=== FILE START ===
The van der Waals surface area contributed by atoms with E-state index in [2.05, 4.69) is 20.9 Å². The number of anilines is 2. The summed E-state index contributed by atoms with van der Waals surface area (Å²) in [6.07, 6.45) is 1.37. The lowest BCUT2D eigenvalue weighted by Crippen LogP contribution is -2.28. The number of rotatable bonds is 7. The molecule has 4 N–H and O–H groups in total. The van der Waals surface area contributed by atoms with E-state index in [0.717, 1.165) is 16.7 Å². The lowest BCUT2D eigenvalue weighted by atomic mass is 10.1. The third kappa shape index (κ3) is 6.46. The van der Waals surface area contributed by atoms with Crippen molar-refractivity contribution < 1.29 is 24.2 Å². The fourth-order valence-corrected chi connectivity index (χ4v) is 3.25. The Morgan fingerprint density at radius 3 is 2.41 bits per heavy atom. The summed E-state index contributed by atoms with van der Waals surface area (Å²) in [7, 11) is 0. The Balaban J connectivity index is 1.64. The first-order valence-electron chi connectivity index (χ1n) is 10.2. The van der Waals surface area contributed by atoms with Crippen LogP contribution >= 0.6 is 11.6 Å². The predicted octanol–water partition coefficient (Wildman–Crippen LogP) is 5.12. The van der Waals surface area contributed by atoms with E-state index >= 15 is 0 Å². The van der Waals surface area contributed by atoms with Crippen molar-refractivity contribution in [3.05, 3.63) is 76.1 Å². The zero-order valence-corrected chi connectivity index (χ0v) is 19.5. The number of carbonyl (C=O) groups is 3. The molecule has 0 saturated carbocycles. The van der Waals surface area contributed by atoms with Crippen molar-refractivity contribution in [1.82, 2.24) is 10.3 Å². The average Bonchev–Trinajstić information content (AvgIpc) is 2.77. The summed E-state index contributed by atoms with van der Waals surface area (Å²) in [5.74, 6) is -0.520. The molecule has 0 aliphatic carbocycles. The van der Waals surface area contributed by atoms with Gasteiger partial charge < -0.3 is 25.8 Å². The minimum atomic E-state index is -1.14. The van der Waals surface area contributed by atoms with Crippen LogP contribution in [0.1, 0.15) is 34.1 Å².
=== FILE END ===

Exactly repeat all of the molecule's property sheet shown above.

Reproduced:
The van der Waals surface area contributed by atoms with E-state index in [2.05, 4.69) is 20.9 Å². The number of anilines is 2. The summed E-state index contributed by atoms with van der Waals surface area (Å²) in [6.07, 6.45) is 1.37. The lowest BCUT2D eigenvalue weighted by Crippen LogP contribution is -2.28. The number of rotatable bonds is 7. The molecule has 4 N–H and O–H groups in total. The van der Waals surface area contributed by atoms with E-state index in [0.717, 1.165) is 16.7 Å². The lowest BCUT2D eigenvalue weighted by atomic mass is 10.1. The third kappa shape index (κ3) is 6.46. The van der Waals surface area contributed by atoms with Crippen molar-refractivity contribution < 1.29 is 24.2 Å². The fourth-order valence-corrected chi connectivity index (χ4v) is 3.25. The Morgan fingerprint density at radius 3 is 2.41 bits per heavy atom. The summed E-state index contributed by atoms with van der Waals surface area (Å²) in [7, 11) is 0. The Balaban J connectivity index is 1.64. The first-order valence-electron chi connectivity index (χ1n) is 10.2. The van der Waals surface area contributed by atoms with Crippen LogP contribution >= 0.6 is 11.6 Å². The predicted octanol–water partition coefficient (Wildman–Crippen LogP) is 5.12. The van der Waals surface area contributed by atoms with E-state index >= 15 is 0 Å². The van der Waals surface area contributed by atoms with Crippen molar-refractivity contribution in [3.05, 3.63) is 76.1 Å². The zero-order valence-corrected chi connectivity index (χ0v) is 19.5. The number of carbonyl (C=O) groups is 3. The molecule has 0 saturated carbocycles. The van der Waals surface area contributed by atoms with Crippen molar-refractivity contribution in [1.82, 2.24) is 10.3 Å². The average Bonchev–Trinajstić information content (AvgIpc) is 2.77. The summed E-state index contributed by atoms with van der Waals surface area (Å²) in [5.74, 6) is -0.520. The molecule has 0 aliphatic carbocycles. The van der Waals surface area contributed by atoms with Gasteiger partial charge < -0.3 is 25.8 Å². The minimum atomic E-state index is -1.14. The van der Waals surface area contributed by atoms with Crippen LogP contribution in [0.1, 0.15) is 34.1 Å².